Forsyth Barr stadium. Photo by ODT.
The idea of mothballing Dunedin's Forsyth Barr Stadium
might raise eyebrows, but it is officially on the table for the
Dunedin City Council.
The move was confirmed by council staff yesterday, even as
Mayor Dave Cull said it was not a ''particularly
constructive'' idea and was unlikely to solve the council's
stadium-sized financial headache.
''My personal view is you can mothball the stadium but you
can't mothball the debt, so you may as well have the
stadium,'' Mr Cull told the Otago Daily Times.
His comments came after council chief executive Dr Sue
Bidrose said mothballing the venue was one option among many
being considered as part of the stadium review.
The review, which aimed to address $3.79 million of losses
forecast by Dunedin Venues Management Ltd over the next three
years, was announced in January and due to be completed by
Dr Bidrose said at the time all options were on the table,
from bringing the stadium operation in-house operation to
privatising the venue.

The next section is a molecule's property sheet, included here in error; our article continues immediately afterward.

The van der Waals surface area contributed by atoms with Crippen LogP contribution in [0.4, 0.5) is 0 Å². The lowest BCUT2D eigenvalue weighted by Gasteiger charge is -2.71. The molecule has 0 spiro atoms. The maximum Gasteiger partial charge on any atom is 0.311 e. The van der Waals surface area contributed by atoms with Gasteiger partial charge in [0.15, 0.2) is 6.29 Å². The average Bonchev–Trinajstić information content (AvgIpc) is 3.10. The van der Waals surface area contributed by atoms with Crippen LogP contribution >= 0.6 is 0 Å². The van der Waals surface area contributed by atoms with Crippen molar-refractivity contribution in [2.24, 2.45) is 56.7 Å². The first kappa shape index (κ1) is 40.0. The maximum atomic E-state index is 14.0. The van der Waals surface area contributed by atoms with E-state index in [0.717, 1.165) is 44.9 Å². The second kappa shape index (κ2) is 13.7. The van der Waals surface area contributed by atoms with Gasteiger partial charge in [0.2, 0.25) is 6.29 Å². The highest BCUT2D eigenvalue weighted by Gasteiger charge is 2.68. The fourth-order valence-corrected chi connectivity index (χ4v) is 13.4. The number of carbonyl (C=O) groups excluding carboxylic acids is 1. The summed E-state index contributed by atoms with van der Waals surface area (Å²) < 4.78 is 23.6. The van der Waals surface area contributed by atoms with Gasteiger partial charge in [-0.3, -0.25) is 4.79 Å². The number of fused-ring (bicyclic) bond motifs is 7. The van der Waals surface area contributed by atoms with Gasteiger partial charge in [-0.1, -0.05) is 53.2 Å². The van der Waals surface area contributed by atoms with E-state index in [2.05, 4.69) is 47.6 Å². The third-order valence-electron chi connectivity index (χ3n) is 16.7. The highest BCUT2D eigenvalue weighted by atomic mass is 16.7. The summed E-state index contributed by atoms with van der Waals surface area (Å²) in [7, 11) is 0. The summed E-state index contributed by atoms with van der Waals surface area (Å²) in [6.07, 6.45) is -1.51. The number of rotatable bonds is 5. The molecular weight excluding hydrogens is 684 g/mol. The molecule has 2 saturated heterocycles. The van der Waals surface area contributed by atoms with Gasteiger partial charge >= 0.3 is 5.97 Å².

Yesterday, she said mothballing was another of the
''persistent ideas'' raised by a section of the public that
needed to be considered.
The review needed to put all options in front of councillors,
''and that includes the funding model for not having a
stadium'', she said.
She would not be drawn on the likely financial impact of
mothballing the venue, or say how realistic an option she
considered it to be.
Instead, she would only say it was a physically more
''doable'' option than some other suggestions from the
That did not stop the news of its inclusion being welcomed by
former Stop the Stadium president Bev Butler, who said the
city's stadium honeymoon was over and mothballing the venue
was now ''inevitable''.
''Tinkering with stadium models is fruitless and will only
result in more millions being wasted.''
Cr Lee Vandervis was more cautious, saying he did not believe
the idea was being ''seriously considered'', but
''profligate'' spending by DVML still needed to be reined in.
Council finance committee chairman Cr Richard Thomson said he
supported investigating all stadium options, including
mothballing the venue, as part of the review.
However, he doubted the financial benefits would stack up for
Mothballing would cut costs but still leave the council with
the same stadium debt, and no income from DVML to help pay
''If you're asking me is that a realistic option, my personal
view is it would an extremely unlikely option.''
The city would also lose the use of the facility, leaving the
All Blacks, Highlanders and other stadium users without a
venue, he added.